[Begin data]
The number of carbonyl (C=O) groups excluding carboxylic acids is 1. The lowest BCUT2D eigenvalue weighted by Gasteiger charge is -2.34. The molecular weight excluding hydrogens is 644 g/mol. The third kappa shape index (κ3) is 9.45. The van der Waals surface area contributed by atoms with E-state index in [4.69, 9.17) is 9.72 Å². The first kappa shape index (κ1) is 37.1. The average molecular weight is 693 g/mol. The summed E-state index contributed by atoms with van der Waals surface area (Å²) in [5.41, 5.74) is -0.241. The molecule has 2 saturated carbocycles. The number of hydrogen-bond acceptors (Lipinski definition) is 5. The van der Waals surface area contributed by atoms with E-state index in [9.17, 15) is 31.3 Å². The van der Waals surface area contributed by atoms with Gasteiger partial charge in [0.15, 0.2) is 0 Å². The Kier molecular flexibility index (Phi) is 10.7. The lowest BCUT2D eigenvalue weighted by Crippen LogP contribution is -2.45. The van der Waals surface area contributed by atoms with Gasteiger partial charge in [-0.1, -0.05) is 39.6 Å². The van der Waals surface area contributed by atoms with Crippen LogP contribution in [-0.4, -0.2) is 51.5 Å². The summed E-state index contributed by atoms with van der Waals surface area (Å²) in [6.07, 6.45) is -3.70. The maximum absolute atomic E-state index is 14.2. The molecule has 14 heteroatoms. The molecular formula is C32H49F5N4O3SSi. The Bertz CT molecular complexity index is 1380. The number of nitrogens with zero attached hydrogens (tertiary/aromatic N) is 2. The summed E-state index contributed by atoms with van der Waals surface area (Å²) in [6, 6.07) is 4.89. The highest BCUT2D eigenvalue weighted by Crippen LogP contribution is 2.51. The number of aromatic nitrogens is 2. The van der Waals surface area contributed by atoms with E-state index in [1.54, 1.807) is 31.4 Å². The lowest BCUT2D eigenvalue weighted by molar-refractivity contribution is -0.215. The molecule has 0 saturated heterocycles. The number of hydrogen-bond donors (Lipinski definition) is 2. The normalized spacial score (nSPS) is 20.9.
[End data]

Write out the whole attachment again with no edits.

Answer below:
The number of carbonyl (C=O) groups excluding carboxylic acids is 1. The lowest BCUT2D eigenvalue weighted by Gasteiger charge is -2.34. The molecular weight excluding hydrogens is 644 g/mol. The third kappa shape index (κ3) is 9.45. The van der Waals surface area contributed by atoms with E-state index in [4.69, 9.17) is 9.72 Å². The first kappa shape index (κ1) is 37.1. The average molecular weight is 693 g/mol. The summed E-state index contributed by atoms with van der Waals surface area (Å²) in [5.41, 5.74) is -0.241. The molecule has 2 saturated carbocycles. The number of hydrogen-bond acceptors (Lipinski definition) is 5. The van der Waals surface area contributed by atoms with E-state index in [9.17, 15) is 31.3 Å². The van der Waals surface area contributed by atoms with Gasteiger partial charge in [0.15, 0.2) is 0 Å². The Kier molecular flexibility index (Phi) is 10.7. The lowest BCUT2D eigenvalue weighted by Crippen LogP contribution is -2.45. The van der Waals surface area contributed by atoms with Gasteiger partial charge in [-0.1, -0.05) is 39.6 Å². The van der Waals surface area contributed by atoms with Crippen LogP contribution in [-0.4, -0.2) is 51.5 Å². The summed E-state index contributed by atoms with van der Waals surface area (Å²) in [6.07, 6.45) is -3.70. The maximum absolute atomic E-state index is 14.2. The molecule has 14 heteroatoms. The molecular formula is C32H49F5N4O3SSi. The Bertz CT molecular complexity index is 1380. The number of nitrogens with zero attached hydrogens (tertiary/aromatic N) is 2. The summed E-state index contributed by atoms with van der Waals surface area (Å²) in [6, 6.07) is 4.89. The highest BCUT2D eigenvalue weighted by Crippen LogP contribution is 2.51. The number of aromatic nitrogens is 2. The van der Waals surface area contributed by atoms with E-state index in [1.54, 1.807) is 31.4 Å². The lowest BCUT2D eigenvalue weighted by molar-refractivity contribution is -0.215. The molecule has 0 saturated heterocycles. The number of hydrogen-bond donors (Lipinski definition) is 2. The normalized spacial score (nSPS) is 20.9.